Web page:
There’s this weird thing that happens. Sometimes I find myself a little bored with my faith. You’ve probably been there, too.
But here’s what I’ve realized: If I get bored with the Bible, it’s usually because I’m not living it. If I get bored with prayer, it’s usually because I have nothing meaningful to pray for. And If I get bored with church, it’s usually because I’ve turned into just a critical spectator.
Maybe it’s true for you too.
The next thing that almost always happen is that when I’m bored with my faith, I tend to fall into sin.
King David’s Problem and Ours
Remember that time King David stopped being a cool giant-slayer and turned into a sinful trainwreck? Well, the Bible gives us an interesting clue in the first verse of the chapter where the craziness begins.
It says: “In the spring of the year, the time when kings go out to battle, David sent Joab, and his servants with him, and all Israel. And they ravaged the Ammonites and besieged Rabbah. But David remained at Jerusalem” (2 Samuel 11:1).
Yes, the king stayed back. And apparently, he got bored.
It says in verse two, “One evening David got up from his bed and walked around on the roof of the palace. From the roof, he saw a woman bathing. The woman was very beautiful.”
Then, David slept with Bathsheba, who was married to Uriah. But then Bathsheba got pregnant. So David tried to trick Uriah. And when that didn’t work, he sent Uriah to the front lines of the battle, to get murdered.
The great king sent Uriah (the husband of the woman he impregnated) to the front lines of the very battle that he should have been fighting. But instead of fighting, he was walking around the roof, bored out of his mind—missing out on the adventure; in the spring when kings go to war.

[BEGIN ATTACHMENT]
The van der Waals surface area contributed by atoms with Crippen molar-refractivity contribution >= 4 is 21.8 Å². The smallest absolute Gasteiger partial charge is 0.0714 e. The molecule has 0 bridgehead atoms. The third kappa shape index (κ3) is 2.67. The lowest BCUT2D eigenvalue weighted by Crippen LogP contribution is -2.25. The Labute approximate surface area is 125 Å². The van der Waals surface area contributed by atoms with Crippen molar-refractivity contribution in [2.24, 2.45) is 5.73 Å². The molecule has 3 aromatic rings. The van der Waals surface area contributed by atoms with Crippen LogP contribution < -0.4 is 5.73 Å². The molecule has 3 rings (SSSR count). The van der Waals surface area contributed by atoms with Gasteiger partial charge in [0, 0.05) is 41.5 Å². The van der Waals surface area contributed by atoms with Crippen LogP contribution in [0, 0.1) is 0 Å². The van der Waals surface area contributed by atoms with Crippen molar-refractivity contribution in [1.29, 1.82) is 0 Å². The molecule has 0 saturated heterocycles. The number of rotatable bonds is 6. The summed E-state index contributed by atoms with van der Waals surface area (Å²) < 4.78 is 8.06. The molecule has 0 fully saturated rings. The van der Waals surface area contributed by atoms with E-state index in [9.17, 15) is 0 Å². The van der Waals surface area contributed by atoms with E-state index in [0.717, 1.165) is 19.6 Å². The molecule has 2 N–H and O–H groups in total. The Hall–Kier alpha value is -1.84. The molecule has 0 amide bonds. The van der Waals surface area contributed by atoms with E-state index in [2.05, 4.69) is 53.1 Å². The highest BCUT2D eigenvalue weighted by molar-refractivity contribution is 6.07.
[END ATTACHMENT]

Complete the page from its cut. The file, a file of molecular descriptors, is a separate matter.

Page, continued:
Now, I’m not saying that business is the way to holiness. I’ve tried that before and it does not wor.
However, I am saying that when you align your faith with your seasons of creativity or battle or adventure, then you will not be strolling around the roof of your palace, looking for something to do.
The Message of Jesus and the End of Boring Faith
In the book of Matthew, the writer records, “Jesus came and said to them, ‘All authority in heaven and on earth has been given to me. Go therefore and make disciples of all nations, baptizing them in the name of the Father and of the Son and of the Holy Spirit, teaching them to observe all that I have commanded you. And behold, I am with you always, to the end of the age’ (28:19).
For someone struggling with boredom, the godliest antidote would be the great commission—staying active in the Kingdom, getting your hands dirty with the Gospel or serving others and changing the world.
Lately, I have been intentionally making myself available to uncomfortable situations. Some are uncomfortable because I’m afraid and others are uncomfortable because I am unprepared. I’m booking time to preach inside of maximum security prisons. I am hanging out with people with serious disabilities. I am spending time with atheist friends. I am planning projects to serve the poorest communities.
Trust me, I don’t do it because I’m all saintly and above the rest—precisely the opposite.
I am compelled to get out of my selfish, materialistic and hungry-for-power ways. It’s because I am addicted to the worship of myself that I need the Great Commission.
Or else, I die of spiritual boredom.
Boredom is an emotional or psychological state experienced when someone is left without anything in particular to do, is uninterested in his or her surroundings or feels that a day or period is dull or tedious.
Boredom is wicked because we were created for adventure. And I’m not talking about thrill-seeking adventure—although I love that kind as well. I am talking about something to die for. A mission that means more than me. A calling and a purpose that demands that I stop being so self-serving.
What I’m really looking for is the cross of Jesus: “Whoever wants to be my disciple must deny themselves and take up their cross daily and follow me. For whoever wants to save their life will lose it, but whoever loses their life for me will save it.”
It’s not about diminishing what you are currently doing, it’s about listening to His voice and stepping out of the boat.
Yes, I know that if I do nothing for God for the rest of my life He will love me as much as if I do everything He asks. But there is something about obedience that puts me in touch with His love for me and His love for others. I don’t have to do it. I get to do it.